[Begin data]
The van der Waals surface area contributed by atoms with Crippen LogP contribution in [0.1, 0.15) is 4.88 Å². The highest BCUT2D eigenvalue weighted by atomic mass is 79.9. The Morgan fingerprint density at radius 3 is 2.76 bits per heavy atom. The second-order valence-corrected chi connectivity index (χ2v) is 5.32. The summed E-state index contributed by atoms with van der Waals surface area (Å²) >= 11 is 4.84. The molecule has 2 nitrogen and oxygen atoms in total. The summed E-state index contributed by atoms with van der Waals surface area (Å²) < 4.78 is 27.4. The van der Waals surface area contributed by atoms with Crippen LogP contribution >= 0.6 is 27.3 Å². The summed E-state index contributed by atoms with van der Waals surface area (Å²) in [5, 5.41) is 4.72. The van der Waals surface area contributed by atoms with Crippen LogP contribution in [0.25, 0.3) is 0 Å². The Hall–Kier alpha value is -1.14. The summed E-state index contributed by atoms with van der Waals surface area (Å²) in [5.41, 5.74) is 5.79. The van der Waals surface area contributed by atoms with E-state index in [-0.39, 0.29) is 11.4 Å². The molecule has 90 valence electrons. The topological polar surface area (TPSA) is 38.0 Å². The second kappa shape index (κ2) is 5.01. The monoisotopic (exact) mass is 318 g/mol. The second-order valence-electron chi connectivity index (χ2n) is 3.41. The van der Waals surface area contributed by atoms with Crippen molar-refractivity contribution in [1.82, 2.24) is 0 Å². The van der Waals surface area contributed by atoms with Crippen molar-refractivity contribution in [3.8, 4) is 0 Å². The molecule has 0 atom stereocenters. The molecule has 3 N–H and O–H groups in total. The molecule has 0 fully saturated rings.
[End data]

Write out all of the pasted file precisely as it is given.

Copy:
The van der Waals surface area contributed by atoms with Crippen LogP contribution in [0.1, 0.15) is 4.88 Å². The highest BCUT2D eigenvalue weighted by atomic mass is 79.9. The Morgan fingerprint density at radius 3 is 2.76 bits per heavy atom. The second-order valence-corrected chi connectivity index (χ2v) is 5.32. The summed E-state index contributed by atoms with van der Waals surface area (Å²) >= 11 is 4.84. The molecule has 2 nitrogen and oxygen atoms in total. The summed E-state index contributed by atoms with van der Waals surface area (Å²) < 4.78 is 27.4. The van der Waals surface area contributed by atoms with Crippen LogP contribution >= 0.6 is 27.3 Å². The summed E-state index contributed by atoms with van der Waals surface area (Å²) in [5, 5.41) is 4.72. The van der Waals surface area contributed by atoms with Crippen LogP contribution in [0.25, 0.3) is 0 Å². The Hall–Kier alpha value is -1.14. The summed E-state index contributed by atoms with van der Waals surface area (Å²) in [5.41, 5.74) is 5.79. The van der Waals surface area contributed by atoms with E-state index in [-0.39, 0.29) is 11.4 Å². The molecule has 90 valence electrons. The topological polar surface area (TPSA) is 38.0 Å². The second kappa shape index (κ2) is 5.01. The monoisotopic (exact) mass is 318 g/mol. The second-order valence-electron chi connectivity index (χ2n) is 3.41. The van der Waals surface area contributed by atoms with Crippen molar-refractivity contribution in [1.82, 2.24) is 0 Å². The van der Waals surface area contributed by atoms with Crippen molar-refractivity contribution in [3.8, 4) is 0 Å². The molecule has 0 atom stereocenters. The molecule has 3 N–H and O–H groups in total. The molecule has 0 fully saturated rings.